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Author: Philip Constantine

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LiDAR rules the machine perception space!

Many machines need to be aware of the objects and spaces around them. This might be to detect when something arrives or leaves, to measure how high something is or to see how far away an obstacle is. It is the position of things relative to the machine that affects the decisions that the machine must make. Human centric visual characteristics are not important to a machine. It is the pure logical concepts of presence, absence and position that determine what actions must be taken. This is where lidar excels as it clearly identifies objects and can measure the spaces between them.

The curious case of conversion

Here’s a riddle: what gets lost every time you gain? The answer? Electrons and photons – when you’re converting electricity, that is.

Our new superhero microLiDAR Product – The SF45

We’ve been busy! In our quest to make your drone’s job easier so that you can get better results, we’ve developed two great new models; each offering an exciting range of possibilities.

For a start, there’s our SF000, the world’s smallest, lightest microLiDAR. Next up, there’s LightWare’s SF45.

The Science of LiDAR & Light Amplification

Even the least scientifically-minded people have at least some idea of amplification, thanks to the amps most of us have tucked away in the lounge. That said, turning a small sound into a larger one is rather a different matter to amplifying light.


Click here to register for the SF000 launch webinar and submit your entry to win. Lasers & Rainbows Think back to your school days. Do yo…

LightWare is going places

June was a particularly exciting month for LightWare, as we racked up two noteworthy global accolades: not only have we been named as finalists in the AUVSI XCELLENCE Awards, we were also included in Silicon Valley’s Woodside Capital Partners’ roundup of 99 startups poised for growth.

Power play: Choosing the right laser for the job

You’ve surely heard the old adage: When you have a hammer, everything looks like a nail. That’s the complete antithesis of the laser spectrum: with colours ranging all the way from infrared to xray, and materials ranging from gas to liquid, the options are manifold. All of which means that instead of trying your best to make a solution fit your challenge, lasers can be manipulated, adjusted and tweaked to do just what you want them to do.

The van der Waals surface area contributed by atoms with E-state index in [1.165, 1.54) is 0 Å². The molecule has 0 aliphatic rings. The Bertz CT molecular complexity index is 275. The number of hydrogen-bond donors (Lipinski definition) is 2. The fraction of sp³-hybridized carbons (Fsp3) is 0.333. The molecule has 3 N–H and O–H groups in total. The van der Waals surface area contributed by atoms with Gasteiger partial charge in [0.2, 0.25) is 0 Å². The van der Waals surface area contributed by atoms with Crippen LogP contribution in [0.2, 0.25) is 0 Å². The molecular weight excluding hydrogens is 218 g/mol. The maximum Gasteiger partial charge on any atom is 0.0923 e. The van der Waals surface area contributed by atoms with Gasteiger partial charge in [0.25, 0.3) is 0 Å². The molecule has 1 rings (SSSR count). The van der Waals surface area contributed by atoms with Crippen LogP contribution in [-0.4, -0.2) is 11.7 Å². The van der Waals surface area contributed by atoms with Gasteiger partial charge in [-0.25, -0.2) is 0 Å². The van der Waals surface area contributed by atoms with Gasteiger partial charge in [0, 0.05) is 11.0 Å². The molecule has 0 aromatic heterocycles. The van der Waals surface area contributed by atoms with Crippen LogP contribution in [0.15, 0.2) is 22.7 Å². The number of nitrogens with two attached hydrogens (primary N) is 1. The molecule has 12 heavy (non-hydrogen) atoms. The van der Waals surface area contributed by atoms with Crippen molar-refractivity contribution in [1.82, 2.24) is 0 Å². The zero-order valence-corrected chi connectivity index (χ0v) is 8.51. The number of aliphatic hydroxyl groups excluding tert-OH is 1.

What, exactly, is a laser?

What, exactly, is a laser?

How is it possible that the same technology that is used to cut diamonds is popular for its ability to remove hair permanently, or even that this same technology can measure the distance to the moon?

That’s the ‘magic’ of a laser: its many and diverse characteristics – including the ability to generate light and heat energy, as well as its rapid speed and coherence or frequency stability, and the spectrum of colours available – means that the light amplifying qualities of lasers can be applied to solve a wide variety of problems.

Light Conversations: Where did LiDAR come from, and where is it heading?

It may surprise you to learn that, when laser first shot to prominence in the 1960s, there was no real use for it. Of course, nowadays, lasers have a place in almost every single piece of technology around – but, back then, they were more a product of a time of curiosity and imagination than usefulness and application. In fact, scientists from back then would probably be amazed if they saw how we use their invention today.

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